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Another Round of Stimulus Money: $310 Billion Loan and Possibly Payroll Tax Cut

Another round of stimulus money went into distribution this week and a payroll tax cut might be coming as well

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With America breaking records in coronavirus testing–The US performs an estimated double what other countries in the world do in terms of testing for coronavirus or more than every country combined–the chances of returning to the pre-virus state of the economy seem a little more realistic now than 4 weeks ago. Another round of stimulus money is ready to reach millions of Americans via the second round of the Paycheck Protection Program (PPP) that opened for application on Monday. There is also talk in White House about cutting payroll tax and putting more money into workers’ wallets as well as providing more incentives for small businesses to not lay off workers. 

“I like the idea of payroll tax cuts, I liked that idea from the beginning. Would love to see it happen,” said President Trump yesterday. “A lot of economists would agree with me. Frankly, it’s simple: it’s not the big distribution and it would really be an incentive for people to come back to work and for employers to hire.” 

In today’s stimulus payment update we take a deep dive into the second round of PPP and what it means to our individual pockets as well as the prospects of payroll tax cuts and how that would benefit us.

 

What Is Payroll Tax?

A payroll tax is a certain percentage of money earned by a worker that’s withheld from the worker’s salary by the government to be redistributed. The tax is based on wages, salaries, and tips paid to employees. Payroll taxes are deducted directly from the worker’s earnings and paid to the Internal Revenue Service (IRS) by the employer. In the United States, payroll taxes are 15.3% with 7.65% paid by the employee and 7.65% paid by the employer.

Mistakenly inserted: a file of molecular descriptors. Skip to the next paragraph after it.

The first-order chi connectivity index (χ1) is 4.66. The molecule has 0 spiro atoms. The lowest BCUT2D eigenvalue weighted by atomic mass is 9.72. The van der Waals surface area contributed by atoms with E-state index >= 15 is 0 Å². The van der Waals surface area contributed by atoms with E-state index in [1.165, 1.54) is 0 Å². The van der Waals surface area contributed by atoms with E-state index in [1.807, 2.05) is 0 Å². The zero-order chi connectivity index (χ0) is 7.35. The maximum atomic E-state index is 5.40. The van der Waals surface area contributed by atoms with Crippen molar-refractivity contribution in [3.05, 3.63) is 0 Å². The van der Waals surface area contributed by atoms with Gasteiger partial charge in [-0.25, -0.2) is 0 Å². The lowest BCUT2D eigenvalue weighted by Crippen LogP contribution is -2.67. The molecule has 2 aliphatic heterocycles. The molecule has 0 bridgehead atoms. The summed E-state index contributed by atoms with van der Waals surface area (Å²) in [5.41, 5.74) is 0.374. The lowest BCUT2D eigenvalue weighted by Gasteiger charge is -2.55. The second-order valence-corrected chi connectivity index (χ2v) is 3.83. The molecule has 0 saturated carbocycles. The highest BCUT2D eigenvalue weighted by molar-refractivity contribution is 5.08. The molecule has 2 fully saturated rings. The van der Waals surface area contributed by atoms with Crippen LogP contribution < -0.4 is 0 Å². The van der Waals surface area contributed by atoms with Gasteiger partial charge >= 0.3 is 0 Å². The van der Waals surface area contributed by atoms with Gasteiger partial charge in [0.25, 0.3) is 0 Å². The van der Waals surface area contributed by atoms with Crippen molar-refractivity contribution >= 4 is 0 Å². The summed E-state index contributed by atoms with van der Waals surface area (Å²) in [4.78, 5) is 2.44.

Self-employed individuals pay the U.S. government self-employment taxes, which serve a similar function to payroll tax. But they have to pay the entire 15.3% themselves, since they have no employer.

 

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Payroll Tax in Numbers: How Much Do We pay?

Payroll taxes are separate from income taxes. IRS figures show that Americans paid $64 billion less in income taxes during the first year of the tax cut program that went into effect on January 1, 2018. But Payroll taxes stayed the same.

Federal payroll taxes cover Social Security and Medicare contributions, and employees pay half, which is 7.65%:

  • 6.2% for Social Security for the first $132,000 earned
  • 1.45% for Medicare on all wages. There is no salary limit on Medicare, but anyone who earns more than $200,000—or $250,000 for married couples filing jointly—pays another 0.9% for Medicare.

Thus, employees would benefit directly from elimination of the employee side of the Social Security tax and Medicare tax. As of February, there were 152.5 million workers on payrolls, according to the Bureau of Labor Statistics. If you’re one of them, you’ll see a bump in your paycheck if the payroll tax cut is signed in.